Wrong size breakers?


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Old 03-08-14, 10:51 AM
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Wrong size breakers?

For my garage, I have a 30A 240 breaker in my main panel. In the sub-panel in the garage there are 2, 20A 120 breakers.

Should I have 2, 15's then since I have 30A breaker inside?
 
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Old 03-08-14, 11:26 AM
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The two pole 30A breaker is there to protect the wiring from the main panel to the sub panel. A 30A breaker tells us that the wiring between the panels should be #10 wiring.
 
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Old 03-08-14, 12:03 PM
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A 30A breaker tells us that the wiring between the panels should be #10 wiring.
Actually its #8.... electrician didn't have a 40. Told me 50 would be OK though. I told him I didn't think so and to put a 30 in instead.....
 
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Old 03-08-14, 12:05 PM
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As PJ posted, the breaker protects the feeder or branch circuit wiring. You could really have 20 - 20 amp breakers in the panel and it would be fine. As long as the breakers are sized correctly to the wire size.
 
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Old 03-08-14, 01:56 PM
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Is there any valid reason where 50A can be used with #8?
 
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Old 03-08-14, 01:59 PM
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Is there any valid reason where 50A can be used with #8?
If it is a welder depending on duty cycle and in some cases some compressors with high starting current depending on run current.
 
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Old 03-08-14, 02:11 PM
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If the circuit breaker and any other connections are listed for use at 75[SUP]0[/SUP] Celsius AND you are using type THHN or THWN wire (no type NM cable) then you can use the 50 ampere circuit breaker. Also, as Ray stated an arc welder (depending on the duty cycle), most motor loads that you would find applicable to a single phase circuit and some air conditioners.
 
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Old 03-08-14, 04:01 PM
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Well thanks, then I look like a fool to the electrician when I insisted that #8 doesn't go with a 50A breaker... why is my Residential Wiring book telling me different... 10 with 30, 8 with 40, 6 with 50 etc??
 
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Old 03-08-14, 04:16 PM
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... why is my Residential Wiring book telling me different... 10 with 30, 8 with 40, 6 with 50 etc??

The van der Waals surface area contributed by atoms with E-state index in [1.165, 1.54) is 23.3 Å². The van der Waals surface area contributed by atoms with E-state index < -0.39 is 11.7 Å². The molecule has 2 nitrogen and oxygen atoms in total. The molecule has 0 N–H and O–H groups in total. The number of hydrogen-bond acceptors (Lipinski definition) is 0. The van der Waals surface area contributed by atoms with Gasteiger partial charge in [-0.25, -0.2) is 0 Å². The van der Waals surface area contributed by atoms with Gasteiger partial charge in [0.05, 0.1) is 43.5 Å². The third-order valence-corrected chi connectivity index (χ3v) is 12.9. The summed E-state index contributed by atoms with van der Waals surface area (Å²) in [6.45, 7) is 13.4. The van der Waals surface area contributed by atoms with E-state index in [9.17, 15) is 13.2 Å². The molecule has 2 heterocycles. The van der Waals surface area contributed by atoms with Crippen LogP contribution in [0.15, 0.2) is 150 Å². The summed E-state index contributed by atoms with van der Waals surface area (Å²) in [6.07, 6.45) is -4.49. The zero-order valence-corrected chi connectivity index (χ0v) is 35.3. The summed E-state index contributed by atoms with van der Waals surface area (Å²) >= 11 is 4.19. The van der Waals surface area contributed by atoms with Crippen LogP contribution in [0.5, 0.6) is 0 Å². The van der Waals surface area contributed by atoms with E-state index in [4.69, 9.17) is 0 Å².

For a couple of reasons. The primary one is that there are several different "Ampacities" for any given size wire depending on several factors. The most common factors are the insulation type and the temperature that will occur from either the ambient area or as a result of the current flow through the wire. The most common (at one time) of plastic wire insulation is type T and it is rated for a maximum operating temperature of 60[SUP]0[/SUP] Celsius. The T stands for thermoplastic insulation. The most common plastic insulation for individual conductors today is type THHN where the first T is as before, the first H stands for high temperature, the second H stands for extra high temperature and the N stands for a nylon covering. There are many different letter combinations to cover the different types of insulation.

Then there is the temperature of the connection itself. All (if I am not mistaken) terminals rated for 100 amperes or more are rated for use at 75[SUP]0[/SUP] Celsius and with the proper wire insulation allow for a greater Ampacity on conductors of size #8 and larger. In a very technical interpretation conductors smaller than #8 are also rated at a higher Ampacity but there is also an overriding footnote in the NEC that states something to the effect that ALL conductors of #10, #12 and #14 will be limited to Ampacities of 30, 20 and 15 respectively regardless of the insulation type or the terminal temperature ratings.

Then there are the special rules that apply to motor-driven equipment and to arc welders to further complicate the mess. Add in derating factors for more than three current-carrying conductors in a cable or raceway and also ambient temperature corrections and you see that the simple statements in publications geared to the layperson cannot always be trusted as the actual code.
 
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Old 03-17-14, 10:56 AM
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The two pole 30A breaker is there to protect the wiring from the main panel to the sub panel. A 30A breaker tells us that the wiring between the panels should be #10 wiring.
So a fault between the main panel and the subpanel (this case #8 wire protected by 30A breaker) would trip the 30A breaker in the main.

Where a fault in the garage, at an outlet after the subpanel, would trip one of the breakers in the subpanel.

Is that correct?

Is there any circumstance where a fault in the garage would trip the breaker in the main panel?
 
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Old 03-17-14, 12:33 PM
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Is there any circumstance where a fault in the garage would trip the breaker in the main panel?
Under normal circumstances..... no.
However, I have seen a larger breaker trip before a smaller one.
 
 

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